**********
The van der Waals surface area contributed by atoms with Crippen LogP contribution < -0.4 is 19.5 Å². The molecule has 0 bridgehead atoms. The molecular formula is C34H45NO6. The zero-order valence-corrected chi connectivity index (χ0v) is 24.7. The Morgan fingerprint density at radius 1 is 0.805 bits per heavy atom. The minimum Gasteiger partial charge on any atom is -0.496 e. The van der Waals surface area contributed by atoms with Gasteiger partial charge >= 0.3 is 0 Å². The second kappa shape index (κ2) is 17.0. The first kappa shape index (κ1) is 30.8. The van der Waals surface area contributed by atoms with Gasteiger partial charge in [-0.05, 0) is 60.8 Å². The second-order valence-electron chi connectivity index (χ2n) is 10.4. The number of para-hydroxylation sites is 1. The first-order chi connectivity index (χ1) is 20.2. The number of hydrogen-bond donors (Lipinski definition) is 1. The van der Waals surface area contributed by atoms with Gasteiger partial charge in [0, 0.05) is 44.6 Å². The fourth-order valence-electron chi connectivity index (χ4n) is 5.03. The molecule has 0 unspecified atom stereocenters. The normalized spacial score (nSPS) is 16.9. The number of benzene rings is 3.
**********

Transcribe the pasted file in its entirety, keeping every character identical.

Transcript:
The van der Waals surface area contributed by atoms with Crippen LogP contribution < -0.4 is 19.5 Å². The molecule has 0 bridgehead atoms. The molecular formula is C34H45NO6. The zero-order valence-corrected chi connectivity index (χ0v) is 24.7. The Morgan fingerprint density at radius 1 is 0.805 bits per heavy atom. The minimum Gasteiger partial charge on any atom is -0.496 e. The van der Waals surface area contributed by atoms with Gasteiger partial charge >= 0.3 is 0 Å². The second kappa shape index (κ2) is 17.0. The first kappa shape index (κ1) is 30.8. The van der Waals surface area contributed by atoms with Gasteiger partial charge in [-0.05, 0) is 60.8 Å². The second-order valence-electron chi connectivity index (χ2n) is 10.4. The number of para-hydroxylation sites is 1. The first-order chi connectivity index (χ1) is 20.2. The number of hydrogen-bond donors (Lipinski definition) is 1. The van der Waals surface area contributed by atoms with Gasteiger partial charge in [0, 0.05) is 44.6 Å². The fourth-order valence-electron chi connectivity index (χ4n) is 5.03. The molecule has 0 unspecified atom stereocenters. The normalized spacial score (nSPS) is 16.9. The number of benzene rings is 3.